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    £200m fire sale at Debenhams as chain prepares to shut last 97 stores

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    Everything must go! £200m fire sale at Debenhams as chain prepares to shut last 97 stores

    • Debenhams will kickstart a £200million fire sale of stock on Monday
    • Its remaining 97 stores are expected to be shuttered by the end of next month 
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    Bust department store giant Debenhams will kickstart a £200million fire sale of stock tomorrow in the biggest closing down sale since the demise of Woolworths.

    The closure of the chain, which imploded last year, will leave a blight on high streets across the country where Debenhams is among the largest stores.

    Its remaining 97 stores are expected to be shuttered by the end of next month.

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    Debenham’s remaining 97 stores are expected to be shuttered by the end of next month

    The company failed last year after the pandemic blew a hole in financial restructuring plans and it failed to find a rescue buyer.

    It was not the only casualty. Other chains joined Debenhams on the scrapheap and now thousands of stores forced to close last year due to lockdown measures are not going to reopen at all.

    Surveying the landscape, the boss of one high street survivor said: ‘We are hoping for a big surge in spending and there will be some towns and some shopping centres that will do just fine. But I’m afraid some of these places will look pretty devastated.

    ‘There are some big names that loom large on some high streets and will now be closed for good.’

    Another retail chief said: ‘Shoppers might find it strange to be in some of these places, even after stores reopen. You’ll only need to walk down London’s Oxford Street where up to a third of the shops are not going to reopen.’ 

    Big shops on Oxford Street dealt a killer blow by the pandemic include Topshop, Miss Selfridge and Gap. Other stores that closed before the crisis and are still vacant include HMV, giant fashion shop Forever 21 and Links of London.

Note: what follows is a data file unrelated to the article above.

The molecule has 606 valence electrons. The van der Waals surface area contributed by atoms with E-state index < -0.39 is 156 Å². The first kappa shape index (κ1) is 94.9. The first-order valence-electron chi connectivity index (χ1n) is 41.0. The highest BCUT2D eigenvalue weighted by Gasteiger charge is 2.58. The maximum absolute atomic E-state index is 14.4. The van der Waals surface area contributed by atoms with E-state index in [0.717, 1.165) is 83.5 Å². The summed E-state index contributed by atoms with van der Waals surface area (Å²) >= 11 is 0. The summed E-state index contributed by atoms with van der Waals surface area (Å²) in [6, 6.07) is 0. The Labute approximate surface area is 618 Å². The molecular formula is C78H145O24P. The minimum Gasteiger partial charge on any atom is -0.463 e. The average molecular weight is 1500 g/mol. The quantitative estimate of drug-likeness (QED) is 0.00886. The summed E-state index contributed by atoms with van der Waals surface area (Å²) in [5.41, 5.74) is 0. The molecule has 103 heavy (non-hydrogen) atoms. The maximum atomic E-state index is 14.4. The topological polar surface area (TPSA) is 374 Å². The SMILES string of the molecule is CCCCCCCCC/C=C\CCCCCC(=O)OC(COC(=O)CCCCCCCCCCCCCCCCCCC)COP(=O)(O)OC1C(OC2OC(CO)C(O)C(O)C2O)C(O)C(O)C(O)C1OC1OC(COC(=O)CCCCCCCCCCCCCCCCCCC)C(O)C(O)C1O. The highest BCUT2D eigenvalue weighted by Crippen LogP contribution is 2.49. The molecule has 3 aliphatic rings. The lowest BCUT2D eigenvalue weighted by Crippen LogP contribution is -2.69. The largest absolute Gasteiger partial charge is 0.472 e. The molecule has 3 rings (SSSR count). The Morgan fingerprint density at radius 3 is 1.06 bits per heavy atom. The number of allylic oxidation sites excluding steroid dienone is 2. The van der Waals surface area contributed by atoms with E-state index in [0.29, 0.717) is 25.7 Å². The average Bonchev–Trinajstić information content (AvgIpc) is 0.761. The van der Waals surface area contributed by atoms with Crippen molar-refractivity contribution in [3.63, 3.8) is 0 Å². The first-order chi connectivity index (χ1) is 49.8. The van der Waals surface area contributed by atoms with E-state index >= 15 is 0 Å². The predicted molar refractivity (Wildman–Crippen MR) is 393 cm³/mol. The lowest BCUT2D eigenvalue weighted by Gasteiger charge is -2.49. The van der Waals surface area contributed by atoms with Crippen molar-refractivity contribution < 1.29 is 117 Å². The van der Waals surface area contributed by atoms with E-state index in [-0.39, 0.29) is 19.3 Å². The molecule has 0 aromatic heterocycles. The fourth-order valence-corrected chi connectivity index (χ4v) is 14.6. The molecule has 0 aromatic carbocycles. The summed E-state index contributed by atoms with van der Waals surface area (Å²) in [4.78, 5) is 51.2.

Big shops on Oxford Street dealt a killer blow by the pandemic include Topshop and Gap

    Big shops on Oxford Street dealt a killer blow by the pandemic include Topshop and Gap

    Online giant Asos snapped up the Topshop, Top Man and Miss Selfridge brands while rival Boohoo has bought the Debenhams name and website for £55million and a string of other high street brands. Neither are keeping any of the stores.

    Retail sources said liquidation specialists Hilco had been selling Debenhams stock online. But they said there is between £180million and £200million currently locked in stores and in warehouses ready to supply the closing down sale.

    In contrast, retail survivors on the high streets are banking on a surge in spending in the coming months – amid renewed confidence following the vaccines rollout – with the country’s shoppers having saved billions in lockdown.

    Many retailers have spent this year working hard to brush up stores and ranges. John Lewis executive director Pippa Wicks said: ‘Our stores are looking fabulous. We’ve got some really inspiring layouts and lots of new products. I think it will be quite busy, I think people are desperate to get back into stores and shop.

    ‘Online, we’ve already seen a 100 per cent increase in handbag sales, a 200 per cent increase in dresses and a 50 per cent increase in make-up. So we know people are getting ready to socialise with friends and family.

    ‘We will see a lot of people coming in and wanting to buy clothing. We’ll see a rise in outdoor furniture as well.’

    John Lewis director Pippa Wicks said there has been a major shift in spending patterns

    John Lewis director Pippa Wicks said there has been a major shift in spending patterns

    She added: ‘We’ve already got customers calling people in our stores asking what we have, when we’re opening, and how they can be first in the queue. We’ll have marshals helping to make sure things don’t get congested. We are obviously putting safety first.

    ‘Everyone is really excited. The mood is good, people are pumped up to reopen.’

    But she confirmed there has been a major shift in spending patterns. Wicks said: ‘We were 40 per cent online before the pandemic and we think it will be between 60 and 70 per cent going forward.

    ‘Next week is going to be hopping, but a lot will depend on whether people are allowed to go overseas this summer or not, and whether there will be a lot of job losses after the pandemic.

    ‘There are so many unknowns, so we are going to take it steady.’

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